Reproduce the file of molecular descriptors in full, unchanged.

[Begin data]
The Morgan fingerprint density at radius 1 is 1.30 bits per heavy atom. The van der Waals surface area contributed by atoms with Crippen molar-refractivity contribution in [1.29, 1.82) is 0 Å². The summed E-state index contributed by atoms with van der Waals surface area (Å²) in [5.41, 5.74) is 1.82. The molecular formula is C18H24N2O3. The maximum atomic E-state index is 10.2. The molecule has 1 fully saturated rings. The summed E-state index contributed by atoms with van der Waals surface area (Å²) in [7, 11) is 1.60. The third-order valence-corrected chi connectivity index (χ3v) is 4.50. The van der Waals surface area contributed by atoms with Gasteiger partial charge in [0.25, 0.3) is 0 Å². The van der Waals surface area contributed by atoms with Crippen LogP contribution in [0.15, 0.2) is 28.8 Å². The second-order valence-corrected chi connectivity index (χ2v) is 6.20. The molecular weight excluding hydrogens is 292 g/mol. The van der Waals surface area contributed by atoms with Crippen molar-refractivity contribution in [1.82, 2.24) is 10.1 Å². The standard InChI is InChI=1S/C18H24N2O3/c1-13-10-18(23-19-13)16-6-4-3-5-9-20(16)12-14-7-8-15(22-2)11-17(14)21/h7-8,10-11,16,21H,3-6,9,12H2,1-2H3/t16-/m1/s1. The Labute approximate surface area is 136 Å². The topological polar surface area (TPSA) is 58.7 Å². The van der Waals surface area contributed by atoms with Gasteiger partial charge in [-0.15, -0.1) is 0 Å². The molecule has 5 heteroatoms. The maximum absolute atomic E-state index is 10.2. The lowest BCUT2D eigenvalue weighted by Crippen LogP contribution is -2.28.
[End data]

The Morgan fingerprint density at radius 1 is 1.30 bits per heavy atom. The van der Waals surface area contributed by atoms with Crippen molar-refractivity contribution in [1.29, 1.82) is 0 Å². The summed E-state index contributed by atoms with van der Waals surface area (Å²) in [5.41, 5.74) is 1.82. The molecular formula is C18H24N2O3. The maximum atomic E-state index is 10.2. The molecule has 1 fully saturated rings. The summed E-state index contributed by atoms with van der Waals surface area (Å²) in [7, 11) is 1.60. The third-order valence-corrected chi connectivity index (χ3v) is 4.50. The van der Waals surface area contributed by atoms with Gasteiger partial charge in [0.25, 0.3) is 0 Å². The van der Waals surface area contributed by atoms with Crippen LogP contribution in [0.15, 0.2) is 28.8 Å². The second-order valence-corrected chi connectivity index (χ2v) is 6.20. The molecular weight excluding hydrogens is 292 g/mol. The van der Waals surface area contributed by atoms with Crippen molar-refractivity contribution in [1.82, 2.24) is 10.1 Å². The standard InChI is InChI=1S/C18H24N2O3/c1-13-10-18(23-19-13)16-6-4-3-5-9-20(16)12-14-7-8-15(22-2)11-17(14)21/h7-8,10-11,16,21H,3-6,9,12H2,1-2H3/t16-/m1/s1. The Labute approximate surface area is 136 Å². The topological polar surface area (TPSA) is 58.7 Å². The van der Waals surface area contributed by atoms with Gasteiger partial charge in [-0.15, -0.1) is 0 Å². The molecule has 5 heteroatoms. The maximum absolute atomic E-state index is 10.2. The lowest BCUT2D eigenvalue weighted by Crippen LogP contribution is -2.28.